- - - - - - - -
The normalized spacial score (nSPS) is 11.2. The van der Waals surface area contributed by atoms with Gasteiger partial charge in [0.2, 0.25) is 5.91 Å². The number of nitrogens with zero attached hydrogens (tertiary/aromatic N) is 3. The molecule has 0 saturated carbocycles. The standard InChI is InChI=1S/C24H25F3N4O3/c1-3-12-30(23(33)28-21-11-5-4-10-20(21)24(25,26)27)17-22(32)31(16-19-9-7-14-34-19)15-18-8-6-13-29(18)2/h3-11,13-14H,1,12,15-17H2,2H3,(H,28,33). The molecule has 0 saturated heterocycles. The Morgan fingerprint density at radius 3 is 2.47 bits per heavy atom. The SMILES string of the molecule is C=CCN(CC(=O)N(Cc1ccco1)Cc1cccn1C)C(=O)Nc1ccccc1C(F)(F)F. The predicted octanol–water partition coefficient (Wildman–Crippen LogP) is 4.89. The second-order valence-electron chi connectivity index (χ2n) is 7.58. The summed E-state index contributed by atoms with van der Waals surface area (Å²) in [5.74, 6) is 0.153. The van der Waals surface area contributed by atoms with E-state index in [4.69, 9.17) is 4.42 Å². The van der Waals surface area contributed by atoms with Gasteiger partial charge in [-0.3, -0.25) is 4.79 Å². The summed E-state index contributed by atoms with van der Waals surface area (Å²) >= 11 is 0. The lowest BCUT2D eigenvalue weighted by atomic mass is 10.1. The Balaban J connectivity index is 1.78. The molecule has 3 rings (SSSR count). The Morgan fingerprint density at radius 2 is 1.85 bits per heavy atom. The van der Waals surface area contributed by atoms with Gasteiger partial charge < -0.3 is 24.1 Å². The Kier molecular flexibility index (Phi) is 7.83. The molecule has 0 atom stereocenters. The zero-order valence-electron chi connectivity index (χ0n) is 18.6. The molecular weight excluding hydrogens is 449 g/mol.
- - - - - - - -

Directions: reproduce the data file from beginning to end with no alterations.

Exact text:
The normalized spacial score (nSPS) is 11.2. The van der Waals surface area contributed by atoms with Gasteiger partial charge in [0.2, 0.25) is 5.91 Å². The number of nitrogens with zero attached hydrogens (tertiary/aromatic N) is 3. The molecule has 0 saturated carbocycles. The standard InChI is InChI=1S/C24H25F3N4O3/c1-3-12-30(23(33)28-21-11-5-4-10-20(21)24(25,26)27)17-22(32)31(16-19-9-7-14-34-19)15-18-8-6-13-29(18)2/h3-11,13-14H,1,12,15-17H2,2H3,(H,28,33). The molecule has 0 saturated heterocycles. The Morgan fingerprint density at radius 3 is 2.47 bits per heavy atom. The SMILES string of the molecule is C=CCN(CC(=O)N(Cc1ccco1)Cc1cccn1C)C(=O)Nc1ccccc1C(F)(F)F. The predicted octanol–water partition coefficient (Wildman–Crippen LogP) is 4.89. The second-order valence-electron chi connectivity index (χ2n) is 7.58. The summed E-state index contributed by atoms with van der Waals surface area (Å²) in [5.74, 6) is 0.153. The van der Waals surface area contributed by atoms with E-state index in [4.69, 9.17) is 4.42 Å². The van der Waals surface area contributed by atoms with Gasteiger partial charge in [-0.3, -0.25) is 4.79 Å². The summed E-state index contributed by atoms with van der Waals surface area (Å²) >= 11 is 0. The lowest BCUT2D eigenvalue weighted by atomic mass is 10.1. The Balaban J connectivity index is 1.78. The molecule has 3 rings (SSSR count). The Morgan fingerprint density at radius 2 is 1.85 bits per heavy atom. The van der Waals surface area contributed by atoms with Gasteiger partial charge < -0.3 is 24.1 Å². The Kier molecular flexibility index (Phi) is 7.83. The molecule has 0 atom stereocenters. The zero-order valence-electron chi connectivity index (χ0n) is 18.6. The molecular weight excluding hydrogens is 449 g/mol.